Wednesday, January 25, 2006
In dreams, I walk with you. — Roy Orbison
Drea-ea-ea-ea-eam, dream, dream, dreamHave you ever been to Electric Ladyland? — Jimi Hendrix
Drea-ea-ea-ea-eam, dream, dream, dream
When I want you in my arms
When I want you and all your charms
Whenever I want you, all I have to do is
Drea-ea-ea-ea-eam, dream, dream, dream — The Everly Brothers
Don't dream it. Be it. — Rocky Horror Picture ShowI dreamed I saw the bomber jet planes riding shotgun in the sky / Turning into butterflies above our nation. — Joni Mitchell
Dream on. Dream until your dreams come true. — AerosmithReprinted from India Daily
Scientists are slowly finding that we travel in our dreams into parallel universes or oceans of multiverses where different things are happening with us — what and who we know and our environments.
In dreams we migrate to the multiverse and go on an incredible journey. As the world turns, billions of people and perhaps also animals make these interdimensional journeys. These journeys produce traces, be they electrical or of some substance we cannot physically measure. All combined, the traces our journeys make as we pass through billions of parallel universes create a form, a collective shape, giving the multiverse existence.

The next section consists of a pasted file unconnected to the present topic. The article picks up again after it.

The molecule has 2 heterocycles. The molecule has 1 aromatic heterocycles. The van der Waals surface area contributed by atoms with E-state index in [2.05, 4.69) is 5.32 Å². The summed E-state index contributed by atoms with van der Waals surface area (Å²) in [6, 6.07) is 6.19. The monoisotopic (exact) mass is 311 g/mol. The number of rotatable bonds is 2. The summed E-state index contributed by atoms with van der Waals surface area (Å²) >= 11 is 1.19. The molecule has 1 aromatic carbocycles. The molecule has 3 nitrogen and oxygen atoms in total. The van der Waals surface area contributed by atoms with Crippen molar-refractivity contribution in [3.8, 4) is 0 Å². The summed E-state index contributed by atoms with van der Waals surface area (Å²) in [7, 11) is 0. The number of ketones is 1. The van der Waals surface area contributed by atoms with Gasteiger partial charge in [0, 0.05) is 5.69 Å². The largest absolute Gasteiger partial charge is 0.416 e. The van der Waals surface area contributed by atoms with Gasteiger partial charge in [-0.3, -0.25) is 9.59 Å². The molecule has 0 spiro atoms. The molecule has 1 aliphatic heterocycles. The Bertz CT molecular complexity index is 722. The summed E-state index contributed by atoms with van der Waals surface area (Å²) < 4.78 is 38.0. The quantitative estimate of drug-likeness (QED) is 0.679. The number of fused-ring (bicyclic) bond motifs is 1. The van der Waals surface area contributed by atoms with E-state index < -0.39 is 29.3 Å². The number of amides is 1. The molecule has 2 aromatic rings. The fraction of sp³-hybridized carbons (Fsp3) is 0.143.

The similarities in brainwave patterns between waking life and sleep imply that on certain levels the brain may be functioning in similar ways, the most notable similarity being that we are conscious in both states. In both states we are receiving sensory input, though in the case of dreams, the origin of this input and the organs involved in its reception remain cloaked.
We are compelled to dream so that we can be part of this other much greater world which spans and in some way bonds all parallel universes. Researchers have shown that in early childhood — even in the womb — infants have a very high proportion of REM sleep. Perhaps our consciousness originates from this other existence. That may explain why consciousness is the most elusive and ethereal of forms. An understanding of the chemical and electrical processes occurring in the brain does not add up to an understanding of the nature of consciousness. Dream research will produce more data to hypothesize about, but it will never give us an insight into the astounding multiverse of which our dreams form a part.
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"What's true in our minds is true, whether some people know it or not.... What some folks call impossible, is just stuff they haven't seen before." — Robin Williams, in What Dreams May Come
Dreams | Fantasies | Consciousness